An improved diesel engine isn’t the sort of thing that’d normally pique or interest, but this time around it’s worth paying attention. It’s a fettled version of Honda’s 1.6-litre oil burner, and it’s good for a faintly ridiculous 76.3mpg.
Sure, we’ve seen that kind of figure claimed before, but for this particular engine, the magic number has been obtained using the new Worldwide Harmonised Light Vehicle Test Procedure (WLTP). The test cycle has been “developed using actual driving data gathered from around the world,” so in other words, you might actually be able to achieve the kind of figures it offers in the real world.
For years, cars on this continent have been tested with the New European Driving Cycle (NEDC), which is so gentle you have pretty much zero chance of replicating the associated economy claims. The new version of the ‘i-DTEC’ Honda lump is one of the first to be tested by WLTP instead of NEDC.
To make the near-80mpg and 99g/km figures possible, Honda has reduced cylinder friction by using chromium-molybdebnum (don’t ask us to pronounce that) steel alloy pistons, and the cylinder bores have been treated to some “super plateau honing.”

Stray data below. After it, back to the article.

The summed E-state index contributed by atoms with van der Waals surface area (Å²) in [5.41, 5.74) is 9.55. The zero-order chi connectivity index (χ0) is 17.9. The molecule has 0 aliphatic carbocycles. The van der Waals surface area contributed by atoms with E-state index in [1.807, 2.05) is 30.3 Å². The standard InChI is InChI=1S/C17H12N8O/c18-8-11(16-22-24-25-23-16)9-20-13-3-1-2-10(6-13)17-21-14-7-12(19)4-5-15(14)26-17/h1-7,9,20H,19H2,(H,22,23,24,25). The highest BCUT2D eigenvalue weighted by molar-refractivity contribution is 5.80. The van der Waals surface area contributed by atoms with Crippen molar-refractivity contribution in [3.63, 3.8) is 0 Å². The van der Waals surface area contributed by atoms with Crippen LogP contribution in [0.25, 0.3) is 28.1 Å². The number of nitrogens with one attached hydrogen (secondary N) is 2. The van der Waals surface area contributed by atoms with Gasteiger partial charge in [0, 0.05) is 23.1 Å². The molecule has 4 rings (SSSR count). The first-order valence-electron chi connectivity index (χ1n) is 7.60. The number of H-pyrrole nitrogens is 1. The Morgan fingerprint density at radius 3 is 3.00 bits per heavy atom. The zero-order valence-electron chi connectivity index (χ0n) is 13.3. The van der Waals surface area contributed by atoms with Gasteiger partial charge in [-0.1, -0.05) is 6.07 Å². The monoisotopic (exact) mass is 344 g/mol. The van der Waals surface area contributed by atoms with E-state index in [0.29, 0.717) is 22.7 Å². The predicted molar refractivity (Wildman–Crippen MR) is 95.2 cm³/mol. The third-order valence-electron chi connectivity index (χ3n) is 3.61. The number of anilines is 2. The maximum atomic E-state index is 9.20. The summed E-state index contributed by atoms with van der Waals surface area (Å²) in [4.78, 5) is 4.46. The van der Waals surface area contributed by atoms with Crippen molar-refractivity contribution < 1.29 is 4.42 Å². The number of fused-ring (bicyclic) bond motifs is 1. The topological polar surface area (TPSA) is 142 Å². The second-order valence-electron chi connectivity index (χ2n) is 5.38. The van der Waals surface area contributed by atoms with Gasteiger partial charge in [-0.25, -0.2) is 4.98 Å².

There are new cast ribs on the engine block too, designed to improve noise, vibration and harshness through an increase in rigidity.
It’s good for 118bhp and 221b ft, making 0-62mph possible in 10.4 seconds. So it’s probably not going to set your world on fire, but if you’re after something stupidly economical, it’s going to be worth a look.
It’ll be join the range from March 2018, and be available with Honda’s new nine-speed automatic gearbox from mid-2018.